Office Hours: Michelle Adams

We ask a U-M faculty member about their field and research.
Read time: 3 minutes

Michelle Adams is a U-M professor of law. Her research centers on race discrimination, school desegregation, affirmative action, and housing law. We spoke to her about the two pending Supreme Court cases that address affirmative action in college admissions.

As we await the Supreme Court’s decision in the SFFA v. UNC and SFFA v. Harvard cases, what is on the line?

The court is going to decide whether schools, both public and private, can continue to use race as a factor in determining who’s going to be admitted to their classes. In Grutter v. Bollinger, U-M’s law school’s plan for using affirmative action was upheld by the Supreme Court. The cases that are now pending before the Supreme Court ask the Supreme Court to overturn that ruling.

In 2006, Proposal 2 passed in Michigan, effectively banning affirmative action in college admissions. How are these cases related to that proposal that’s still the law in our state?

In some respects, the answer is “it’s not.” Because of state law in Michigan, U-M does not use race as a factor in determining who’s going to get into undergrad or graduate schools. So I don’t think that these cases are going to have that much impact with respect to how U-M chooses its class at the moment. I think long term, these cases will affect who gets into undergrad institutions and ultimately will shape what university graduate classes look like across the country, including U-M.

If the Supreme Court rules in favor of SFFA, what will that mean for college admissions as a whole?

I think to a large extent, we don’t know the answer to that yet. What I think is likely to happen is the court is going to say “you can’t use race in admissions.” But then what does that mean? Does it mean that they have to redact large amounts of information in student applications? For instance, what if a student attended a historically Black college? Ninety-nine times out of 100, that student is going to be African American. Does that mean that the university can’t know where they went? These are the kinds of really thorny and complicated questions that the court could let the universities work out, or they could give more specific guidance as to exactly what admissions officers have to do.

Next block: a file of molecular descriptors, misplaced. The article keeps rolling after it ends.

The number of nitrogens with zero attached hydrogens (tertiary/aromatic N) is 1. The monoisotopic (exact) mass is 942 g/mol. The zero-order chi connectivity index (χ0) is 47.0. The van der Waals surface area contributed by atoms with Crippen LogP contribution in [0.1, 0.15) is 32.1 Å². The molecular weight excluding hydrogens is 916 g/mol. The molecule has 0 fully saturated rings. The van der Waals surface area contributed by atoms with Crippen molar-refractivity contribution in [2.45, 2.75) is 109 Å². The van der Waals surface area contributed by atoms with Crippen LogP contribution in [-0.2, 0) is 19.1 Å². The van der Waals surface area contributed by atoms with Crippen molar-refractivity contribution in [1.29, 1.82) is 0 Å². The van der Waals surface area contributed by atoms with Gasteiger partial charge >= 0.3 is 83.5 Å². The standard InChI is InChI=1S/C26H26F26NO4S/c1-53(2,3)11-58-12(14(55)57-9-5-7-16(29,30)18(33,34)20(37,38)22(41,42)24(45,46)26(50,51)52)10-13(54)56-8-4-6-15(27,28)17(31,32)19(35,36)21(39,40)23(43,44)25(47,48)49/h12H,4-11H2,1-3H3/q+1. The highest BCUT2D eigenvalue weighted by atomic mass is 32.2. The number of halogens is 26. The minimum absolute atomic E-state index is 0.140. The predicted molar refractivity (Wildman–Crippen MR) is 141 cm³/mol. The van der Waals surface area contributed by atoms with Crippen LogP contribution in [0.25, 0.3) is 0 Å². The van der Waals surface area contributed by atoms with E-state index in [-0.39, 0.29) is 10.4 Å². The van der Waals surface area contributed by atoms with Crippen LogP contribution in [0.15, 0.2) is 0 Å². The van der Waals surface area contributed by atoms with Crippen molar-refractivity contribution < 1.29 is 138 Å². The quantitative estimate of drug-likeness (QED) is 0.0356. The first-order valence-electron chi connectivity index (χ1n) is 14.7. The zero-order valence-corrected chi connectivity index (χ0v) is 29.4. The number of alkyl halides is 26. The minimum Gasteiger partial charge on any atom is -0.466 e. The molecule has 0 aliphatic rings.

In 2006, after that proposal passed, the diversity of the student population decreased at the University of Michigan. If colleges are unable to use affirmative action, what other ways might they legally be able to support diverse student populations?

In these two cases, U-M submitted an amicus brief. I’d recommend taking a look because it goes through, step-by-step, painstakingly, exactly what U-M has been trying to do since affirmative action was outlawed in Michigan. The University has taken a huge number of measures, of which we should justifiably be proud, to open up the process so that all students in the state of Michigan can have access.

It may be fruitful to start thinking about other kinds of proxies. For instance, can family income be used as a preference? The question becomes whether we think that’s going to yield the same amount of diversity as we were getting before when we’re using race directly as a factor in admissions.

But for the vast majority of schools, like community colleges, what happens at Harvard or UNC isn’t going to have a large impact because the issue is really at the selective institutions.

Why do affirmative action cases like these continue to rise to the Supreme Court?

It’s hard for me to answer that question because if it were up to me, I would not be challenging these programs. I think these programs are one small way to help address some of the inequities that have existed for hundreds of years and continue to exist today. I don’t understand why, when we’re talking about a relatively small number of schools, a relatively small number of students, when race is already being minimized because it had to be consistent with the Supreme Court’s earlier decisions, why there’s still such significant hostility to these programs? It’s a good question to ask folks who are continuing to fight against them.

Is there anything else you’d like our alumni to know?

Continue the engagement. Really be engaged in thinking about if this is the direction that we think our institutions of higher learning should go in. If these schools really are the pathways to leadership in our country, and if we are living in a multiracial democracy, is this a wise social policy to have? I don’t think it is. And so I would ask alumni to continue to think about that.

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